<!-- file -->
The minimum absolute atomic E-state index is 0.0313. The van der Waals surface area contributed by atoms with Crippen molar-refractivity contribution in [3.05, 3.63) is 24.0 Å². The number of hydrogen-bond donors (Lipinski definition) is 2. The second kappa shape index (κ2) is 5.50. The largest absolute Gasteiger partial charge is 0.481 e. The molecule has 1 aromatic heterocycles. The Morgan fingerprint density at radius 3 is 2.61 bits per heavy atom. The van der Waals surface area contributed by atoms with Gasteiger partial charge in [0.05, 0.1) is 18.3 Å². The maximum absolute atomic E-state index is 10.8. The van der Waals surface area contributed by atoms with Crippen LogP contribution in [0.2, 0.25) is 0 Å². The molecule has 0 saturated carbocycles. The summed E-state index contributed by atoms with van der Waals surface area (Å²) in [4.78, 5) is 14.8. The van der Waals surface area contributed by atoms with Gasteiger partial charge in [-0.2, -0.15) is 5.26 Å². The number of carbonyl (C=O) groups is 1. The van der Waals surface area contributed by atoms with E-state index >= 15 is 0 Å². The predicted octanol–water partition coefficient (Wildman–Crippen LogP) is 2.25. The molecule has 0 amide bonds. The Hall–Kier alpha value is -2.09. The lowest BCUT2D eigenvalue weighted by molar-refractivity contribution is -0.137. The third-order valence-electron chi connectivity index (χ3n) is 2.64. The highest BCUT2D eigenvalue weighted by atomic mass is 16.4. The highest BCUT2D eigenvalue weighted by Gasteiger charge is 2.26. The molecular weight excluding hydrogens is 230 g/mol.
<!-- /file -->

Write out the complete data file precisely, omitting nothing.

The minimum absolute atomic E-state index is 0.0313. The van der Waals surface area contributed by atoms with Crippen molar-refractivity contribution in [3.05, 3.63) is 24.0 Å². The number of hydrogen-bond donors (Lipinski definition) is 2. The second kappa shape index (κ2) is 5.50. The largest absolute Gasteiger partial charge is 0.481 e. The molecule has 1 aromatic heterocycles. The Morgan fingerprint density at radius 3 is 2.61 bits per heavy atom. The van der Waals surface area contributed by atoms with Gasteiger partial charge in [0.05, 0.1) is 18.3 Å². The maximum absolute atomic E-state index is 10.8. The van der Waals surface area contributed by atoms with Crippen LogP contribution in [0.2, 0.25) is 0 Å². The molecule has 0 saturated carbocycles. The summed E-state index contributed by atoms with van der Waals surface area (Å²) in [4.78, 5) is 14.8. The van der Waals surface area contributed by atoms with Gasteiger partial charge in [-0.2, -0.15) is 5.26 Å². The number of carbonyl (C=O) groups is 1. The van der Waals surface area contributed by atoms with E-state index >= 15 is 0 Å². The predicted octanol–water partition coefficient (Wildman–Crippen LogP) is 2.25. The molecule has 0 amide bonds. The Hall–Kier alpha value is -2.09. The lowest BCUT2D eigenvalue weighted by molar-refractivity contribution is -0.137. The third-order valence-electron chi connectivity index (χ3n) is 2.64. The highest BCUT2D eigenvalue weighted by atomic mass is 16.4. The highest BCUT2D eigenvalue weighted by Gasteiger charge is 2.26. The molecular weight excluding hydrogens is 230 g/mol.